Composing music tracks on the guitar is something that every composer should become familiar with. In particular, the guitar offers a new perspective on how music notes relate and work together compared to that of the piano. Although the piano is without a doubt the powerful instrument for music composition, knowing how to compose music on the guitar is a valuable skill as well, and those interested in becoming as knowledgeable about music as possible should study guitar composition in addition to any other music instruments.
The reason that most composers focus on the piano is clear; you can play ten or more notes at once, you can play multiple parts at once with relative ease, and you have a very wide tonal range of multiple octaves. These facts make it easy to experiment with a full arrangement of sounds, where on other music instruments you may only be able to play one melody line at a time.
Music Composers used the piano because it could give them a complete picture of their compositions in a way that no other instrument could. The guitar cannot get quite as much into the realms of playability, but it does offer a few advantages that piano composers are unable to access.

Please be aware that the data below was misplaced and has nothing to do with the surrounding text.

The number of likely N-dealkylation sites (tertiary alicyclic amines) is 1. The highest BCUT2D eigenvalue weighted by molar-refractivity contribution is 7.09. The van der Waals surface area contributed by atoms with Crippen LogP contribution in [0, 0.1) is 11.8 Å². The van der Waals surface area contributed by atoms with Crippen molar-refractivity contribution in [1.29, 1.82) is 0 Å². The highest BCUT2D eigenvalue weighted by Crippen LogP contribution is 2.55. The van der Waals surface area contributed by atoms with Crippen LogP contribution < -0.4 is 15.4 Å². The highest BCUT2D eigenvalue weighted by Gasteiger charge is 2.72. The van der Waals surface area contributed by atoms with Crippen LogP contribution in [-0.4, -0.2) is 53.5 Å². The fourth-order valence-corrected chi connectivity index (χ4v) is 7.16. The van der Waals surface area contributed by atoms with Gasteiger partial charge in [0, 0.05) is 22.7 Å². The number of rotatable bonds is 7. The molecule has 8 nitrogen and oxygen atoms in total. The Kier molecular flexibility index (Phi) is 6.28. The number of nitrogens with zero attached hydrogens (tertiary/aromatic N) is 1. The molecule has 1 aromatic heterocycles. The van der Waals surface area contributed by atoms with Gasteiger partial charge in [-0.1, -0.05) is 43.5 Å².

One of the most significant of these is the fact that you can move chord shapes around with great ease on the guitar. A major chord for example can be slid up and down the fret board without needing to take white notes and black notes into account. On a piano, you can certainly move major chords around, but you have to adjust them for the white and black key differences.
This big effort required for moving chord shapes around on the guitar can allow you to use more of those types of chord motions in your compositions. They are a technique not used often by piano players because of the instrumental differences and the general music tradition, which doesn’t often move the same types of chords around a lot.
In addition to these chordal motion differences, the guitar allows you to use alternate techniques such as string bends, sliding, and strumming; all of which the piano cannot duplicate. These techniques can really help you shape compositions that will greatly differ from the usual piano pieces, and with most other composers using the piano, this can help set you apart.
The guitar offers you a different look at the arrangement of musical notes, and it can help you tap into new type of melody. In music theory, the more music instruments you are familiar with, the more varied your compositions can be, and the more adept you will be at writing for other instruments, so it is a great idea to start learning them. With this in your mind, the guitar, and its ability to play both chords and melody, is probably the first place to start.